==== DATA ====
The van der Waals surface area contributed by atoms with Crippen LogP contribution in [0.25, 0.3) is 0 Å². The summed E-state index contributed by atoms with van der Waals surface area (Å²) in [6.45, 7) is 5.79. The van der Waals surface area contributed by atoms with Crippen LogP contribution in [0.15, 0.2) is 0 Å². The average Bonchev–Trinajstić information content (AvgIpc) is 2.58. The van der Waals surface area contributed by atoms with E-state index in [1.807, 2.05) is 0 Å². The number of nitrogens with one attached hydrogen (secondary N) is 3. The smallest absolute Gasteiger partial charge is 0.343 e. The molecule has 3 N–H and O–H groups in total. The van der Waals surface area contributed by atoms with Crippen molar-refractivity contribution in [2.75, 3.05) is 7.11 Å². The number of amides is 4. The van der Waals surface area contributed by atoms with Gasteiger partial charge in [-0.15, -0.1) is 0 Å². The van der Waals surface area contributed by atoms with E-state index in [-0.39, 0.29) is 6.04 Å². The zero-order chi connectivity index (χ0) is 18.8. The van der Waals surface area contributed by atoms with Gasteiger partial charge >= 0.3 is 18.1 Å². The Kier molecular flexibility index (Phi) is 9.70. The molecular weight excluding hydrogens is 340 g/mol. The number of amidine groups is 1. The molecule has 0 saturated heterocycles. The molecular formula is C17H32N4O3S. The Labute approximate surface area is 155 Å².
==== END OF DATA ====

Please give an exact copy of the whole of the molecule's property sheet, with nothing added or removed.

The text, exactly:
The van der Waals surface area contributed by atoms with Crippen LogP contribution in [0.25, 0.3) is 0 Å². The summed E-state index contributed by atoms with van der Waals surface area (Å²) in [6.45, 7) is 5.79. The van der Waals surface area contributed by atoms with Crippen LogP contribution in [0.15, 0.2) is 0 Å². The average Bonchev–Trinajstić information content (AvgIpc) is 2.58. The van der Waals surface area contributed by atoms with E-state index in [1.807, 2.05) is 0 Å². The number of nitrogens with one attached hydrogen (secondary N) is 3. The smallest absolute Gasteiger partial charge is 0.343 e. The molecule has 3 N–H and O–H groups in total. The van der Waals surface area contributed by atoms with Crippen molar-refractivity contribution in [2.75, 3.05) is 7.11 Å². The number of amides is 4. The van der Waals surface area contributed by atoms with Gasteiger partial charge in [-0.15, -0.1) is 0 Å². The van der Waals surface area contributed by atoms with E-state index in [-0.39, 0.29) is 6.04 Å². The zero-order chi connectivity index (χ0) is 18.8. The van der Waals surface area contributed by atoms with Gasteiger partial charge >= 0.3 is 18.1 Å². The Kier molecular flexibility index (Phi) is 9.70. The molecular weight excluding hydrogens is 340 g/mol. The number of amidine groups is 1. The molecule has 0 saturated heterocycles. The molecular formula is C17H32N4O3S. The Labute approximate surface area is 155 Å².